School bus router Jones said that the system has a multi-step process for qualifying homeless students for transportation, which the school is required to provide free by law, even if the student is residing outside of the city.
“Add to that that homeless kids are always moving around, and a child could move twice before I complete their first routing request,” Jones noted.
To help reduce absenteeism, McDowell said her school got a grant to provide students with cabs to school until they were routed with permanent transportation.
“This way, the children can keep going to school, where they are comfortable and people know their families, and they can get services like food and medical care,” McDowell said.
But citywide, most kids just have to wait until they are routed.
Where is my Bus?
Zulema Moore, a hack participant and principal of the Baer School, which serves 172 medically fragile students in Baltimore, said her students also face significant routing delays.
She said prompt and predictable transportation is especially important when children are on feeding tube schedules and have battery operated ventilators.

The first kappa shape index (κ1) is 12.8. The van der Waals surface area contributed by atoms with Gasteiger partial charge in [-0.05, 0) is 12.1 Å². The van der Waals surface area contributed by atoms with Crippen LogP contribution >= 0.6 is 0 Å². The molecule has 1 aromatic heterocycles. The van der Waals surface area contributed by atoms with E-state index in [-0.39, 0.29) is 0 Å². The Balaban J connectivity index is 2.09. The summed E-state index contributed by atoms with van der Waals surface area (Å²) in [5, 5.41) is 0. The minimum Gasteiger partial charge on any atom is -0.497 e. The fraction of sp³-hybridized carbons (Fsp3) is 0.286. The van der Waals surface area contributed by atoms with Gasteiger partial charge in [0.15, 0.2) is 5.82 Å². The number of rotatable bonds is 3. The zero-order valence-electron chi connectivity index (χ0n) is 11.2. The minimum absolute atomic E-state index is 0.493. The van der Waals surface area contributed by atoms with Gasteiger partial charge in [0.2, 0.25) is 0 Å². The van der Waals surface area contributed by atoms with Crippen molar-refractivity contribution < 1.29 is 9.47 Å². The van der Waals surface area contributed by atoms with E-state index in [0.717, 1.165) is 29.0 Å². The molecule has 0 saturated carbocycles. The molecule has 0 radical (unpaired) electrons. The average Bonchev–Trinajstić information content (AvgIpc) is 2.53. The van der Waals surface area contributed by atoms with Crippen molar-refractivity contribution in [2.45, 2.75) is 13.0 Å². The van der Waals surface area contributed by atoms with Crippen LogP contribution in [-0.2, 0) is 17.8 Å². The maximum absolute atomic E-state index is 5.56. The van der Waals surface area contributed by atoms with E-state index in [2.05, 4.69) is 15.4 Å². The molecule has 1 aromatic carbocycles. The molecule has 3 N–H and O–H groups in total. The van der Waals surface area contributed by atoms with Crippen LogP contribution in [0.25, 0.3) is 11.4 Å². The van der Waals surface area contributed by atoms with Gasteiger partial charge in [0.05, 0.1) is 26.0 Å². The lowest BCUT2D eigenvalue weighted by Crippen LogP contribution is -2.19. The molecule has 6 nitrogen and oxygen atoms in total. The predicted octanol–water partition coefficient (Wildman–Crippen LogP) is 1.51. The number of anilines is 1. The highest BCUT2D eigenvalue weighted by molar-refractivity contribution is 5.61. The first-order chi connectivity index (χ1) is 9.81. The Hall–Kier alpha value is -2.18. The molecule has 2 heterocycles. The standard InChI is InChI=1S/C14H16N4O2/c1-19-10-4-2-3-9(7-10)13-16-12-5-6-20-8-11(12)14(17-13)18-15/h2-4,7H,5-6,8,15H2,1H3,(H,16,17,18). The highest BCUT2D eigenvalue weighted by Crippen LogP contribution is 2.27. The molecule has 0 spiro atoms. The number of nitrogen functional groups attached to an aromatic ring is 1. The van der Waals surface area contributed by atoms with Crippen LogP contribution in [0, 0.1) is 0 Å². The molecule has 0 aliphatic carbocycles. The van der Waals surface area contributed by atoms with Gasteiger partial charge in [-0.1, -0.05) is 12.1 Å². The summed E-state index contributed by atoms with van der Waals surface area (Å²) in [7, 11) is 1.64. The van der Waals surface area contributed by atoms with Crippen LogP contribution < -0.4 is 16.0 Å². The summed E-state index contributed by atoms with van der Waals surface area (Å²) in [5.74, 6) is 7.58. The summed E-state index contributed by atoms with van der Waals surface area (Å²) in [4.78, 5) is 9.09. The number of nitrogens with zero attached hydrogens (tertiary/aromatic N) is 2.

She came to the hack to brainstorm an “Uber-type” phone app that parents could use to determine when their child’s school bus was arriving (so they don’t have to stand outside) and when their kids arrive at school.
Currently, parents don’t know when the bus is coming and call the school to confirm when their students arrive.
Scroggins said that the school system is planning on getting GPS systems for all yellow buses it uses.
“But it will cost $7 million,” he said. “I just don’t want people to get the idea we’re not thinking about technology.”
Ideas Emerge to Improve School Transit
At the end of the six-hour hack, five ideas were awarded funding.
One hacker group is designing a student-citizen ride sharing app. Another, led by Moore, is implementing a real-time data and tracking system so Baer School parents know how close their child’s school bus is to their home.
A third hacker group proposed to map school transit “deserts” and establish transit “hubs” for those areas, while another will use analytics to predict which Baltimore students are most likely to become homeless, to better optimize school bus and transit routing.
The fifth group focused on incentivizing positive student behavior on MTA buses.
Project teams have 60 days to develop their ideas into prototypes (demo day is February 28). City Schools will implemented the most successful projects next school year.